Costs and benefits of prohibition need to be weighed before rushing in
Rahul Dass | April 6, 2016
Bihar has prohibited alcohol, becoming the fourth state in the country to do so. Slowly yet surely, it seems, India is headed towards going ‘dry’. It is a bold move.
One swallow does not a summer make, yet there is a clear trend for barring liquor. With Bihar, one of India’s most populous states, joining this bandwagon, a staggering 20 crore people now will not have access to alcohol. This means that a sixth of India’s 1.2 billion people will be impacted, which is more than the population of small countries.
While Gujarat has successfully shown the way right since its inception in 1960, other states have toyed with the idea of banning alcohol over the years. Some have succeeded, while others have been forced to do a rethink.
Today, besides Gujarat, Nagaland, Manipur (in some parts), and the union territory of Lakshadweep have banned liquor while Kerala has since August 2014 been implementing the ban in a phased manner.
Bihar banned some varieties of liquor on April 1 and on Tuesday chief minister Nitish Kumar’s cabinet extended the ban to Indian made foreign liquor (IMFL) with immediate effect. No licence would be granted for sale and consumption of alcohol in places like hotels, club and bars in towns and cities across Bihar. However, army cantonment areas would be out of it.
On the face of it, banning alcohol looks like a political move that has been wrapped in a social garb. Nitish had an electoral promise to keep and the opposition had been hounding him. What better way to win brownie points from women – a huge vote bank – than by banning liquor?
Women activists are right to seek a ban on liquor as they point out liquor destroys families. But they perhaps don’t realise that this may lead to a dangerous trend of moonshine gaining traction. Hooch has repeatedly claimed lives across the country.
What is perhaps needed is a mechanism to regulate the sale of alcohol and more awareness against liquor consumption. Here Alcoholics Anonymous has been doing a yeoman’s service.
Banning alcohol also makes a huge dent in the state exchequer which can be a big problem especially when the coffers are running dry.
Also, one needs to keep in mind that a complete ban on anything is perhaps not the best solution. Enterprising Indians have always found a way to beat the ban.
Suffice it to say that Bihar may well prompt more states to copy it. Before we sign the death warrant for alcohol, we must not forget that other countries are doing just fine where liquor is not banned. India needs to sit back and think before taking any hasty decision.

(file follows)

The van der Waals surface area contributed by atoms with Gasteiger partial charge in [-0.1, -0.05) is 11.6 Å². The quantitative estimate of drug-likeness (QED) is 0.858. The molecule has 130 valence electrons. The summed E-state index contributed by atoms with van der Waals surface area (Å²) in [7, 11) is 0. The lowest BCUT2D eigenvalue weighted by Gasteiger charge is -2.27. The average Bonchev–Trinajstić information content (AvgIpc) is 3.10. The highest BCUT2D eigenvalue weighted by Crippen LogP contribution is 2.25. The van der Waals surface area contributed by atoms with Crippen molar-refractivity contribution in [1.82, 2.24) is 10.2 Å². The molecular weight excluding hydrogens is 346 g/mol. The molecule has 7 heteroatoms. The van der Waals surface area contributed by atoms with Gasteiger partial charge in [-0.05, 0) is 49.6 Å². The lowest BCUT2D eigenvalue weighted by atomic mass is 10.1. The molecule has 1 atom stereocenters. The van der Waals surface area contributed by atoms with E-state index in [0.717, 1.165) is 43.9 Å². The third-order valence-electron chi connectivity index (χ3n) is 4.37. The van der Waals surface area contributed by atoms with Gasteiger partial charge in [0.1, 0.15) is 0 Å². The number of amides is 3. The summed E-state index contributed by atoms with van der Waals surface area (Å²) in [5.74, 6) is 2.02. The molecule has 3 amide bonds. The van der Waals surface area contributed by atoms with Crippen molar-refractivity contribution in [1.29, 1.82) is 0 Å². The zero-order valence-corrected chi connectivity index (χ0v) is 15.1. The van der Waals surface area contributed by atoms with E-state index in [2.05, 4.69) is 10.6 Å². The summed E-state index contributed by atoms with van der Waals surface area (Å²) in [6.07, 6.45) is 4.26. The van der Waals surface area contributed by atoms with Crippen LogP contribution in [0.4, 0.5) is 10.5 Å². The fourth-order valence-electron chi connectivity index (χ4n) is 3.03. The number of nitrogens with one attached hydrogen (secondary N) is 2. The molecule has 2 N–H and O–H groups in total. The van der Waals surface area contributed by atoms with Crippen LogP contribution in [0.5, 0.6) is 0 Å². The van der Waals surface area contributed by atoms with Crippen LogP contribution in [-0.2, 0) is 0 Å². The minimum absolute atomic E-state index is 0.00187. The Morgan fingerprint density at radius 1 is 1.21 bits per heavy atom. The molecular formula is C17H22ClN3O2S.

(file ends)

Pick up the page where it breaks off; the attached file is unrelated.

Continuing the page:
The National Students Union of India (NSUI) on Thursday sought action against those who had assaulted students and teachers of Delhi university at a protest march on Wednesday.` “Our sole motive is to compel the police to take some strict actions against the lawbreakers who brutally manhand
It’s a hung verdict in the elections to the BrihanMumbai Municipal Corporation, which is India’s richest civic body. Shiv Sena bagged 84 seats closely followed by BJP that won 81 seats. Congress with only 31 seats performed badly as compared to 52 seats that it
A beautiful poem on modern Indian Muslims has caught the imagination of the social media users. “Hindustani Musalmaan” by Hussain Haidry has gone viral on the net. Not just for being crisp, but also for conveying what it means to be a Muslim in this country. There
The Indian economy has recorded strong growth in recent years, helped by a large terms of trade gain, positive policy actions including implementation of key structural reforms, a return to normal monsoon rainfall, and reduced external vulnerabilities, said the International Monetary Fund (IMF).
The “Forum of Concerned Citizens for Naliya Incident” sent a fact-finding team to Kutch on February 20. The members of the team were Dineshbhai Sanghvi, Meenakshi Joshi, Balendra Vaghela, Dr Jharna Pathak and advocate Shabana Mansuri. Based on their report, the Forum ha
University of Hyderabad, Jawaharlal Nehru University and now University of Delhi…the free space for discourse is steadily being squeezed out of universities in India as the Rashtriya Swayamsevak Sangh (RSS) backed Akhil Bharatiya Vidyarthi Parishad (ABVP) imposes its will and forcibly blocks out alt